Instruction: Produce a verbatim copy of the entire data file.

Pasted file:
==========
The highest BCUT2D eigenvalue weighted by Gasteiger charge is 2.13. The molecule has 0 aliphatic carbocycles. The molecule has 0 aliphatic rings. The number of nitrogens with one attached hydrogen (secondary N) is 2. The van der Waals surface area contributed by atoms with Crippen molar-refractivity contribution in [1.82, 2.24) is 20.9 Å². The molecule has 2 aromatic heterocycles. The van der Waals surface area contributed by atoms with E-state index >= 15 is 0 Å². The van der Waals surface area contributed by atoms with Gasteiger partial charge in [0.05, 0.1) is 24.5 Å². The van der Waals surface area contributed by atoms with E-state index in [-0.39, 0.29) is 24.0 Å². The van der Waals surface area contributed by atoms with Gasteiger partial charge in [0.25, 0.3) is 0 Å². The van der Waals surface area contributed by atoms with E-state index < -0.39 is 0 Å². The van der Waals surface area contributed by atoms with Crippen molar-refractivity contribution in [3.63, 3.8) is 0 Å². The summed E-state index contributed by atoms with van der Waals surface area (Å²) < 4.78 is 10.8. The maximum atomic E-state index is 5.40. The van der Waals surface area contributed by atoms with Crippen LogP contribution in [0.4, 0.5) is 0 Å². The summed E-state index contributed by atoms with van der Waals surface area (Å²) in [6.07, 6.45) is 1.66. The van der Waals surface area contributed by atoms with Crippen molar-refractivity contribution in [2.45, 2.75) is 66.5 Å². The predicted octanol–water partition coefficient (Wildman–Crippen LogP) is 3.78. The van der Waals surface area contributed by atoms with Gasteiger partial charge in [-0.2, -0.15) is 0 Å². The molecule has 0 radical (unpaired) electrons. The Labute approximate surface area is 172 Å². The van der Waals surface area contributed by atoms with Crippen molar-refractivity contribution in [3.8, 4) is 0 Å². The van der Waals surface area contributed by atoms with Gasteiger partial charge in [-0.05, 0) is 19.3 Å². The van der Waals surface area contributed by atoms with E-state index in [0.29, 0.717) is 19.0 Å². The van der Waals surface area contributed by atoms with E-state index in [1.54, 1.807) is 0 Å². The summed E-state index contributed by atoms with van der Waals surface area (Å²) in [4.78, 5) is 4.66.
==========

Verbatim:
The highest BCUT2D eigenvalue weighted by Gasteiger charge is 2.13. The molecule has 0 aliphatic carbocycles. The molecule has 0 aliphatic rings. The number of nitrogens with one attached hydrogen (secondary N) is 2. The van der Waals surface area contributed by atoms with Crippen molar-refractivity contribution in [1.82, 2.24) is 20.9 Å². The molecule has 2 aromatic heterocycles. The van der Waals surface area contributed by atoms with E-state index >= 15 is 0 Å². The van der Waals surface area contributed by atoms with Gasteiger partial charge in [0.05, 0.1) is 24.5 Å². The van der Waals surface area contributed by atoms with E-state index in [-0.39, 0.29) is 24.0 Å². The van der Waals surface area contributed by atoms with Gasteiger partial charge in [0.25, 0.3) is 0 Å². The van der Waals surface area contributed by atoms with E-state index < -0.39 is 0 Å². The van der Waals surface area contributed by atoms with Crippen molar-refractivity contribution in [3.63, 3.8) is 0 Å². The summed E-state index contributed by atoms with van der Waals surface area (Å²) < 4.78 is 10.8. The maximum atomic E-state index is 5.40. The van der Waals surface area contributed by atoms with Crippen LogP contribution in [0.4, 0.5) is 0 Å². The summed E-state index contributed by atoms with van der Waals surface area (Å²) in [6.07, 6.45) is 1.66. The van der Waals surface area contributed by atoms with Crippen molar-refractivity contribution in [2.45, 2.75) is 66.5 Å². The predicted octanol–water partition coefficient (Wildman–Crippen LogP) is 3.78. The van der Waals surface area contributed by atoms with Gasteiger partial charge in [-0.2, -0.15) is 0 Å². The molecule has 0 radical (unpaired) electrons. The Labute approximate surface area is 172 Å². The van der Waals surface area contributed by atoms with Crippen molar-refractivity contribution in [3.8, 4) is 0 Å². The van der Waals surface area contributed by atoms with Gasteiger partial charge in [-0.05, 0) is 19.3 Å². The van der Waals surface area contributed by atoms with E-state index in [0.29, 0.717) is 19.0 Å². The van der Waals surface area contributed by atoms with E-state index in [1.54, 1.807) is 0 Å². The summed E-state index contributed by atoms with van der Waals surface area (Å²) in [4.78, 5) is 4.66.